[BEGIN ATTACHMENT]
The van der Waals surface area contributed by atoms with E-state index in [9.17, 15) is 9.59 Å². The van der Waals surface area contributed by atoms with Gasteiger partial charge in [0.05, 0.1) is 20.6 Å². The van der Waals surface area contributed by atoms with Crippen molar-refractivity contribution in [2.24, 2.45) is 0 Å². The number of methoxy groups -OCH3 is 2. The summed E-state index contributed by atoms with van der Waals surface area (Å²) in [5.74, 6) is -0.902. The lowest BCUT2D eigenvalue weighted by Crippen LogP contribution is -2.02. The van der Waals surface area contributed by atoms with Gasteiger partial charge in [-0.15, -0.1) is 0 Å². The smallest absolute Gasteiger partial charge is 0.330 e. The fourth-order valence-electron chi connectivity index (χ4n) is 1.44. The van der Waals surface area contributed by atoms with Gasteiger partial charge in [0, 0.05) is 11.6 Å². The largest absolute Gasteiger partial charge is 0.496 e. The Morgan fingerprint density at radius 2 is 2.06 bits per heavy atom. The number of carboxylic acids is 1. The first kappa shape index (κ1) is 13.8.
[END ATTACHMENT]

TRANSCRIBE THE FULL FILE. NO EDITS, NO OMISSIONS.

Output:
The van der Waals surface area contributed by atoms with E-state index in [9.17, 15) is 9.59 Å². The van der Waals surface area contributed by atoms with Gasteiger partial charge in [0.05, 0.1) is 20.6 Å². The van der Waals surface area contributed by atoms with Crippen molar-refractivity contribution in [2.24, 2.45) is 0 Å². The number of methoxy groups -OCH3 is 2. The summed E-state index contributed by atoms with van der Waals surface area (Å²) in [5.74, 6) is -0.902. The lowest BCUT2D eigenvalue weighted by Crippen LogP contribution is -2.02. The van der Waals surface area contributed by atoms with Gasteiger partial charge in [-0.15, -0.1) is 0 Å². The smallest absolute Gasteiger partial charge is 0.330 e. The fourth-order valence-electron chi connectivity index (χ4n) is 1.44. The van der Waals surface area contributed by atoms with Gasteiger partial charge in [0, 0.05) is 11.6 Å². The largest absolute Gasteiger partial charge is 0.496 e. The Morgan fingerprint density at radius 2 is 2.06 bits per heavy atom. The number of carboxylic acids is 1. The first kappa shape index (κ1) is 13.8.